Whether mechanistic perspectives escape this is hard to say, and depends on the particular view in question. Certainly, views that do not distinguish between mechanistic, organized behavior and merely aggregative behavior will fail to do so. See Machamer et al (2000), Bechtel and Abrahamson (2005), Craver (2007) and Kaplan and Craver (2011). The danger, even with mechanistic perspectives, is failing to take seriously inter-level relations.
We can think of the “dominant behavior” of the scale, says Wilson as that manifested by: “central physical processes normally witnessed at [a system’s] characteristic scale length” (19).
For the aggregate function to depend only on societal income and the price (in addition other usual restrictions, e.g. that demand curves all be independent) the preferences of the individual need to be identical and quasi-homothetic. Then there’s the further problem of whether equilibria can be unique. In a two-agent, two-commodity exchange economy, if agents view commodities either as perfect substitutes or as perfect complements, there is no unique equilibrium. Rather there is a continuum of equilibria.
The only things that do seem to carry over is homogeneity of degree zero, continuity, and obeying Walras’ Law (excess market demand/supply is zero) and boundary behavior when prices approach zero.
One might worry that physics and economics are disanalogous because the latter includes self-conscious agents. For instance, as per the Lucas Critique, the economy is receptive to the policies it sets for itself and will adjust accordingly. While we agree that this is, indeed, a problem for economists, it is not troublesome for our methodological point. Suppose we agree that even in principle, most physical systems of interest could not be explained bottom–up. Properties such as elasticity require structural features that simply cannot be seen at the microscale, despite depending on there being one. But so long as goings-on at the microscale can be thought of as responsive to (even if not adaptive in the same kind of way) other scale goings-on, then it seems like the moral still stands: that equilibrium reasoning helps us identify relevant scales when it comes to the purposes of modeling because it tells us something about what kinds of behaviors we do (or don’t) expect to see, and that multi-scale modeling is a route to integrate different scales together (which may exhibit different dominant behaviors). In fact, this may very well be a promising way of addressing the Lucas Critique. We thank an anonymous referee for pressing on this point.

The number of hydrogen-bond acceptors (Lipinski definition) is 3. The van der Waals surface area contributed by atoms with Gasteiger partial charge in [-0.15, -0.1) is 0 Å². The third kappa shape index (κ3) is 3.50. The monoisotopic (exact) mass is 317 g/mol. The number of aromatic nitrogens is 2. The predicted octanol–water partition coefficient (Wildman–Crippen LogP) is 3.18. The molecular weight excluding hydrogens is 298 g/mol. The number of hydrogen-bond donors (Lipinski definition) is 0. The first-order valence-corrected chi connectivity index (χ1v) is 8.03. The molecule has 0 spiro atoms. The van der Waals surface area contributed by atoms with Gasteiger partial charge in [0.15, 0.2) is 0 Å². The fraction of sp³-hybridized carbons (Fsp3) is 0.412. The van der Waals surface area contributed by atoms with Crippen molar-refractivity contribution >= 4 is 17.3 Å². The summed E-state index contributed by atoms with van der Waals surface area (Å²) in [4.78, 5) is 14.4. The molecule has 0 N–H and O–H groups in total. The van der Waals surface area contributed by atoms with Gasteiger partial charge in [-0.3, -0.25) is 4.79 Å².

As a disclaimer that not all physical phenomena that we usually associate as lagging behavior, off-equilibrium behavior, and the like, need be due to be frictional forces strictly speaking. For example, one might expect lags to occur when two bodies exert force against one another without sliding (think normal force). This derives from the gravitational force multiplied by the mass of the object itself. These may not be frictional forces, but different kinds of interactions. Thus we ought to be cautious in drawing any substantive analogies in economics to one of “friction” in physics.
In engineering this is what they call “metastable” rather than just merely stable.
Note that there is no such thing as the meso-scale, so there may be many structures spread over several scales.
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Jhun, J. Economics, Equilibrium Methods, and Multi-Scale Modeling. Erkenn (2019). https://doi.org/10.1007/s10670-019-00113-6